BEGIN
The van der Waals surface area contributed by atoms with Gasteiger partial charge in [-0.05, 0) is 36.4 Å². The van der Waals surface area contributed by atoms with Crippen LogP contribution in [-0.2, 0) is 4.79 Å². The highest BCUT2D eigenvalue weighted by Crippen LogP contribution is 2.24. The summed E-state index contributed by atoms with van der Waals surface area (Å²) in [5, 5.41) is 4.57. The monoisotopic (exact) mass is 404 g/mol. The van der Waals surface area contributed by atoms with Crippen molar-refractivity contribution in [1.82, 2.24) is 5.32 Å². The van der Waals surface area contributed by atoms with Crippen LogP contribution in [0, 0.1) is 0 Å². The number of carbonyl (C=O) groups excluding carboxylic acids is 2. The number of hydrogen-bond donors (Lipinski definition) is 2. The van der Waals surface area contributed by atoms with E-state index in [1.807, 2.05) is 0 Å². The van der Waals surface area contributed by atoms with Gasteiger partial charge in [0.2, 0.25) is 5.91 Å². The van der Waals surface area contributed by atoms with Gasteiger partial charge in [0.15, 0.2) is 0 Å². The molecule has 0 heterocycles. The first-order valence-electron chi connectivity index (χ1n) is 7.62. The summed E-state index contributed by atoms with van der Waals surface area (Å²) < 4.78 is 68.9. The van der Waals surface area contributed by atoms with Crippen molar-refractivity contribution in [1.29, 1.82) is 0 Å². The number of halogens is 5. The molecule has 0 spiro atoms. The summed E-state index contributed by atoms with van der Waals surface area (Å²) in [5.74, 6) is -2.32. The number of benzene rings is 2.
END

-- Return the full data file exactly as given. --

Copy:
The van der Waals surface area contributed by atoms with Gasteiger partial charge in [-0.05, 0) is 36.4 Å². The van der Waals surface area contributed by atoms with Crippen LogP contribution in [-0.2, 0) is 4.79 Å². The highest BCUT2D eigenvalue weighted by Crippen LogP contribution is 2.24. The summed E-state index contributed by atoms with van der Waals surface area (Å²) in [5, 5.41) is 4.57. The monoisotopic (exact) mass is 404 g/mol. The van der Waals surface area contributed by atoms with Crippen molar-refractivity contribution in [1.82, 2.24) is 5.32 Å². The van der Waals surface area contributed by atoms with Crippen LogP contribution in [0, 0.1) is 0 Å². The number of carbonyl (C=O) groups excluding carboxylic acids is 2. The number of hydrogen-bond donors (Lipinski definition) is 2. The van der Waals surface area contributed by atoms with E-state index in [1.807, 2.05) is 0 Å². The van der Waals surface area contributed by atoms with Gasteiger partial charge in [0.2, 0.25) is 5.91 Å². The van der Waals surface area contributed by atoms with Gasteiger partial charge in [0.15, 0.2) is 0 Å². The molecule has 0 heterocycles. The first-order valence-electron chi connectivity index (χ1n) is 7.62. The summed E-state index contributed by atoms with van der Waals surface area (Å²) < 4.78 is 68.9. The van der Waals surface area contributed by atoms with Crippen molar-refractivity contribution in [1.29, 1.82) is 0 Å². The number of halogens is 5. The molecule has 0 spiro atoms. The summed E-state index contributed by atoms with van der Waals surface area (Å²) in [5.74, 6) is -2.32. The number of benzene rings is 2.